Recently, Consumerist received an anonymous tip pointing to an internet address that hosted digital images of bathtubs, garage doors, kitchen countertops, contractors at work on various projects, and customers picking out and paying for products in a home-center store. The site also hosted 13 Excel spreadsheets of customer records, including the full names, phone numbers, mailing addresses and email addresses of approximately 8,000 people, as well as other information chronicling the apparent installation complaints of each customer. [More]
A week after the posting of the neediest customer-retention call in Comcast history, the fallout continues, with the company’s Chief Operating Officer telling Comcast employees in a memo leaked to Consumerist that the incident was “painful to listen to,” but that the rep “did a lot of what we trained him…to do.” [More]
Of the commissioners on the FCC, Michael Copps is easily the most outspoken in his opinion on media consolidation. In January, he was the only commissioner to vote against the sale of NBC to Comcast, saying that the deal “grievously fails the public interest.” More recently, he’s expressed his skepticism about how smoothly the AT&T purchase of T-Mobile USA will go. And he’s also a cool enough guy to sit down for a chat with Consumerist.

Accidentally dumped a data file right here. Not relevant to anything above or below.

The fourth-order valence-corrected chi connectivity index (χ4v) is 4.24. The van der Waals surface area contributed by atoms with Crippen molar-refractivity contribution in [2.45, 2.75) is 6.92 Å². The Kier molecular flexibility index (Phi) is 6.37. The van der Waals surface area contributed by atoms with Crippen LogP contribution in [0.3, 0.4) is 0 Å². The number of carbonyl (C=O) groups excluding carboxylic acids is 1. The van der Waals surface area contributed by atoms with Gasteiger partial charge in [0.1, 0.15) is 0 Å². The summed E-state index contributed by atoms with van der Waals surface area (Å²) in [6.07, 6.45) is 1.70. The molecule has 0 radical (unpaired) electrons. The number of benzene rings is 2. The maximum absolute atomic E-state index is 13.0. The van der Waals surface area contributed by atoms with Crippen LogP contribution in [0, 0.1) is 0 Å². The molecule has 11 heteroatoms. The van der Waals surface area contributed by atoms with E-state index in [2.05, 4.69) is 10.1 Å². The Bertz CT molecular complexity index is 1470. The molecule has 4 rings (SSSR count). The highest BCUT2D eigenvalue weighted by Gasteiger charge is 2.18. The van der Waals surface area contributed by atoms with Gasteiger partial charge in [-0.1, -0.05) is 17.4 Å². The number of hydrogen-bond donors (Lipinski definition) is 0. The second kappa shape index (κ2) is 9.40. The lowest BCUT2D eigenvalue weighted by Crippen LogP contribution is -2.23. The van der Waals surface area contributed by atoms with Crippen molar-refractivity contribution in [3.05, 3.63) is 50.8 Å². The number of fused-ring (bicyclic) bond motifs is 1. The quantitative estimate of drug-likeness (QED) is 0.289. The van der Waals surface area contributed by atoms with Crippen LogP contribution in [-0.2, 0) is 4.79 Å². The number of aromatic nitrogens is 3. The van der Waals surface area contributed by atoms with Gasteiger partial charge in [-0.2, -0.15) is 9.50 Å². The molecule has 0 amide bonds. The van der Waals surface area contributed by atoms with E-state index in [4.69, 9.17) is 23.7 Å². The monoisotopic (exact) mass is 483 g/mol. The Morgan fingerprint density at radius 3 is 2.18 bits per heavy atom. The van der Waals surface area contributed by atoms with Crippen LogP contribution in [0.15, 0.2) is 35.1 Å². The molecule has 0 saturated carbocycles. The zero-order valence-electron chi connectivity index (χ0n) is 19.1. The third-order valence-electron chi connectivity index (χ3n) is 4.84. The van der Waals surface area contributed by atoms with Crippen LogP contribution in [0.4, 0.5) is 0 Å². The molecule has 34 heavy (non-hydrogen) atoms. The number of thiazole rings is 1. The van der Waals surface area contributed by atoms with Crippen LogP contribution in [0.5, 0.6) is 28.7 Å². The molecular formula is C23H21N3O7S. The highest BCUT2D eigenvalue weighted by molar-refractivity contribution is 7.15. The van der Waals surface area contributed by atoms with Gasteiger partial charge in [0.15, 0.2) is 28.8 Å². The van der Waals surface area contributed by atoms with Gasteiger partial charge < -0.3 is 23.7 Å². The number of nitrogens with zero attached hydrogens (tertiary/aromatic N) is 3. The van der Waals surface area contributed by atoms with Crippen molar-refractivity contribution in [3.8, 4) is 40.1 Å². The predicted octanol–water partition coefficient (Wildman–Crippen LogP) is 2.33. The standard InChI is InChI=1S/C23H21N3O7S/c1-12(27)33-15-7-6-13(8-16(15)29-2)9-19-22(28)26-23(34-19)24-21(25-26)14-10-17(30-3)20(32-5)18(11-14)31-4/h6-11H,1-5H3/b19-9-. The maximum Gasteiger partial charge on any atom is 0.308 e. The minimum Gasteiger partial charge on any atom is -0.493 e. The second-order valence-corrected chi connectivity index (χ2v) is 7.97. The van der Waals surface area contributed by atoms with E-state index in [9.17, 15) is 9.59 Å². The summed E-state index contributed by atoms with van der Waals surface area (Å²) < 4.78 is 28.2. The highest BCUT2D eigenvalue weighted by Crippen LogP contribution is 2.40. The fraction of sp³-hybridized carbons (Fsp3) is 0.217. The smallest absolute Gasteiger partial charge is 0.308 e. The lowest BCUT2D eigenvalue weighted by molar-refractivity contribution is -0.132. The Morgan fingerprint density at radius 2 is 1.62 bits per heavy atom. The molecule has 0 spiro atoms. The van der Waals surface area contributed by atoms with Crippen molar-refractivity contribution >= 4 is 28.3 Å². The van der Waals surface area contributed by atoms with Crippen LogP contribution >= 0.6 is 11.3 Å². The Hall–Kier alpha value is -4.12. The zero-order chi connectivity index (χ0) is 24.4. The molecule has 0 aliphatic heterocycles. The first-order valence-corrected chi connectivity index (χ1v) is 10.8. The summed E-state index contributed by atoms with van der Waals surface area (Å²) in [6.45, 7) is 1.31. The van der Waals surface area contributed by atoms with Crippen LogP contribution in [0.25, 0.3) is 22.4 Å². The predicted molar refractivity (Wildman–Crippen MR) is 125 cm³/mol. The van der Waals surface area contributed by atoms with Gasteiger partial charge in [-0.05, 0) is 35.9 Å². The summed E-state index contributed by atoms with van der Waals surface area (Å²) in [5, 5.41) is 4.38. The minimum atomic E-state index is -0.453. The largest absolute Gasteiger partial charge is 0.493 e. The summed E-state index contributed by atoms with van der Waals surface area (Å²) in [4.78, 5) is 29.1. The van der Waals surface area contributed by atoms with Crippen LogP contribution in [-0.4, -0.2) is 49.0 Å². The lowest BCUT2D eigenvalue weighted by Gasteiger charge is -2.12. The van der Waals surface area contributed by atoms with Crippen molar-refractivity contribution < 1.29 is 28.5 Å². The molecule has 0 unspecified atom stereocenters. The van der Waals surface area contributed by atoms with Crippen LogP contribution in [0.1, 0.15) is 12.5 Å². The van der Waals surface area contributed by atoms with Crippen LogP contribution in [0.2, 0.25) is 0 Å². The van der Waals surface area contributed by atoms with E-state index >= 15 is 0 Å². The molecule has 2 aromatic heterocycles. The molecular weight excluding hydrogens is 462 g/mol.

Update: Cablevision responds.
Anecdotal evidence suggests that a recently reported data breach by an undisclosed “major retailer” has resulted in a jump in consumers having their debit cards forcibly reissued, or calls from their bank to verify their recent purchase history. The problems seem to have started just around Christmas time and have continued into mid-January.
We sent Gawker video wunderkid Alex Goldberg to the front of Macy’s in New York to ask shoppers if they were debt free, and if that would have any effect on their holiday spending. Overall the answer is no.
Here’s a direct port from the AT&T/Cingular internal database on how to handle complaining customers. These are the document every customer service rep in their call centers uses to deal with you when you kvetch. If you have an issue with AT&T, you can use this as a guide to see how they’re going to react to your various thrusts and parries, from simple billing and service issues to requests for cancellation and escalations to the Office of the President (gamely referred to by the acronym “OOP”)…
Yesterday we posted about how a package of Purina Naturals cat food bore striking resemblance to the Madonna And Child motif, a central icon of Christianity, represented in hundreds of paintings through thousands of years of human history.
Reader S. got a call this morning from Citibank. They said her card had been compromised and she needed a new card. When she asked for details, Citibank could only say that an unspecified business had their system compromised, affecting “millions” of Visa and MasterCards
Because you’re lazy and we’re nice, we’ve scoured the forums and pored over the adscans.